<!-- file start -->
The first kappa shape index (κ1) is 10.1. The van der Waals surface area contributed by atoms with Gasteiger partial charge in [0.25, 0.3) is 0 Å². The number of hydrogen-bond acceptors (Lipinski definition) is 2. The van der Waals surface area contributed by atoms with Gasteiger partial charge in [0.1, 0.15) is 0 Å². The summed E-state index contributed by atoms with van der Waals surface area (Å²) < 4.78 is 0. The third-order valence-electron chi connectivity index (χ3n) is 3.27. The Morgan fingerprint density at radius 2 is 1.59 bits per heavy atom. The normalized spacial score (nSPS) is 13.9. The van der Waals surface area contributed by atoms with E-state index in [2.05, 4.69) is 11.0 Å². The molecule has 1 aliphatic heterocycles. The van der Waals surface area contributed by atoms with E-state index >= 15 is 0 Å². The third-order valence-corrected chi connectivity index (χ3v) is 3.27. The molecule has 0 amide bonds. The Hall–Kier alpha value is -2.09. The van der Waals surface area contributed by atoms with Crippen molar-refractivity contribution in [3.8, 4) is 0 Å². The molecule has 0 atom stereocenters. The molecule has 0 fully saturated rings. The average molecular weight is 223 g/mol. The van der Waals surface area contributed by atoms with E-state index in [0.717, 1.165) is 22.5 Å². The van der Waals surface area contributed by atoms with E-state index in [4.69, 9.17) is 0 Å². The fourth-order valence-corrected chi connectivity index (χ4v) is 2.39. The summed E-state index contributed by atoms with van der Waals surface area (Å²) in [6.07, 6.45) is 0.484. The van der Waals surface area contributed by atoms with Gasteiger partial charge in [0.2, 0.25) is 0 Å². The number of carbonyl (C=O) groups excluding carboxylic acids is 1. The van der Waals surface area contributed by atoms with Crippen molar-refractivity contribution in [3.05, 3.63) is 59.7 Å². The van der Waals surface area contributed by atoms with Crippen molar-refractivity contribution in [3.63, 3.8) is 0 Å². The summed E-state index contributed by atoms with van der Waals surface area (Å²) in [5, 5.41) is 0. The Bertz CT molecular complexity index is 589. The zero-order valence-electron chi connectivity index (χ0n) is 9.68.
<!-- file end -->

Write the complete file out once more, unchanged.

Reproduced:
The first kappa shape index (κ1) is 10.1. The van der Waals surface area contributed by atoms with Gasteiger partial charge in [0.25, 0.3) is 0 Å². The number of hydrogen-bond acceptors (Lipinski definition) is 2. The van der Waals surface area contributed by atoms with Gasteiger partial charge in [0.1, 0.15) is 0 Å². The summed E-state index contributed by atoms with van der Waals surface area (Å²) < 4.78 is 0. The third-order valence-electron chi connectivity index (χ3n) is 3.27. The Morgan fingerprint density at radius 2 is 1.59 bits per heavy atom. The normalized spacial score (nSPS) is 13.9. The van der Waals surface area contributed by atoms with E-state index in [2.05, 4.69) is 11.0 Å². The molecule has 1 aliphatic heterocycles. The van der Waals surface area contributed by atoms with E-state index >= 15 is 0 Å². The third-order valence-corrected chi connectivity index (χ3v) is 3.27. The molecule has 0 amide bonds. The Hall–Kier alpha value is -2.09. The van der Waals surface area contributed by atoms with Crippen molar-refractivity contribution in [3.8, 4) is 0 Å². The molecule has 0 atom stereocenters. The molecule has 0 fully saturated rings. The average molecular weight is 223 g/mol. The van der Waals surface area contributed by atoms with E-state index in [0.717, 1.165) is 22.5 Å². The van der Waals surface area contributed by atoms with E-state index in [4.69, 9.17) is 0 Å². The fourth-order valence-corrected chi connectivity index (χ4v) is 2.39. The summed E-state index contributed by atoms with van der Waals surface area (Å²) in [6.07, 6.45) is 0.484. The van der Waals surface area contributed by atoms with Gasteiger partial charge in [0.2, 0.25) is 0 Å². The number of carbonyl (C=O) groups excluding carboxylic acids is 1. The van der Waals surface area contributed by atoms with Crippen molar-refractivity contribution in [3.05, 3.63) is 59.7 Å². The van der Waals surface area contributed by atoms with Crippen molar-refractivity contribution in [3.63, 3.8) is 0 Å². The summed E-state index contributed by atoms with van der Waals surface area (Å²) in [5, 5.41) is 0. The Bertz CT molecular complexity index is 589. The zero-order valence-electron chi connectivity index (χ0n) is 9.68.